This is all, for the most part, tacitly accepted. We lament and commiserate together over these instances. Yet I’m still to witness anyone calling out these behaviours as they happen. 

Even worse, what these isolated instances produce is an insidious culture where women are not respected as people, equal to our cis male counterparts. Our value as a sexual commodity takes priority over our value as a legitimate political operator, let alone as whole thinking and feeling person. 

Subsequently, this leads to a tacit acceptance and widespread endorsement of intimidation, harassment, sexual assault and violence towards women. The horror stories I have heard, particularly where perpetrators and predators remain within political organisations, always give me chills. 

The reporting process usually goes one of two ways. Either the reporting process becomes drawn out and arduous; since the burden of proof falls on the survivor, it becomes their responsibility to present and compile evidence. This onerous process often retraumatises and triggers survivors, leaving them in an exacerbated mental state. After all that, perpetrators still remain in these organisations with only a minor slap on the wrist at worst. 

Or alternatively, the organisation in question has no formal reporting process because it was not designed with survivors’ needs in mind. As a result there is a lack of any proper mechanism to expel or discipline the perpetrator at all. 

Beyond political factions and organisations, misogyny bleeds into the institutions we are elected to. The attitudes our student leaders display and accept then exacerbate sexism throughout our broader communities. How can we expect our institutions and our society to not be misogynist if our own internal spaces and political institutions remain persistently affected by it?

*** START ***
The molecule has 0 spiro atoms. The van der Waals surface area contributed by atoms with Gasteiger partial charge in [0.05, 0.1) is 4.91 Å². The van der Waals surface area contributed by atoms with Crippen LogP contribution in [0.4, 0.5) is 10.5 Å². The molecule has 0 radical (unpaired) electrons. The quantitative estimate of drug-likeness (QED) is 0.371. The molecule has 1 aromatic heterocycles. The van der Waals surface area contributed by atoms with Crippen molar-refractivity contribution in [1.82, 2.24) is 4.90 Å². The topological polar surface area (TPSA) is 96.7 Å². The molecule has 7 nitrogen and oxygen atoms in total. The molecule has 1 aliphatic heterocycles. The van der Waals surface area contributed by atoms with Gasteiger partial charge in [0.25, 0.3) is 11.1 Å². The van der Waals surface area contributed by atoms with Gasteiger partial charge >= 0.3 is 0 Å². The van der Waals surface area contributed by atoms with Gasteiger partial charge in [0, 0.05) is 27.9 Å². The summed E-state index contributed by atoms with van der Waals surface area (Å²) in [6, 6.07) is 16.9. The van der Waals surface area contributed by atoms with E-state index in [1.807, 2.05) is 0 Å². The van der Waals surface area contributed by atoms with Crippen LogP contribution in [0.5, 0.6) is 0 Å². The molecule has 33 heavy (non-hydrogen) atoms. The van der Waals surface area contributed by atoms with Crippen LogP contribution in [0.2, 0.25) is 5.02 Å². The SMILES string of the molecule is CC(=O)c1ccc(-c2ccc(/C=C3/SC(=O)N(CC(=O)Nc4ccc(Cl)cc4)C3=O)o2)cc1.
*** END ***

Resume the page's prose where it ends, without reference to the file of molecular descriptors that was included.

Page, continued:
Moreover, it pains me to admit but many of our leaders in these spheres will become the real leaders of ‘tomorrow’. Parliament is already notoriously an unsafe place for women, with the ABC reporting that ⅓ staffers experience sexual harassment as well as the allegations brought by Lydia Thorpe, Brittany Higgins and Karen Andrews to name a few. Again, this culture of tacit acceptance in adult politics pervades through Australian society on a macro level. 

Misogynistic attitudes manifested in both discriminatory actions and actual violence towards women will likely continue to infect our political spheres at every level. Sometimes, in my more mentally fragile moments, I question the ethics of bringing other young women into these spaces when the risks are so staggeringly high. Am I doing the right thing by them or am I simply enabling an ongoing system of oppression?

However, like I said that at the start of this article, I am still an unflappable optimist. I fundamentally believe that together we can bring about a better world. If we are ever going to cure our political spaces from the virus of misogyny we must not look to men but to each other. 

Filed under: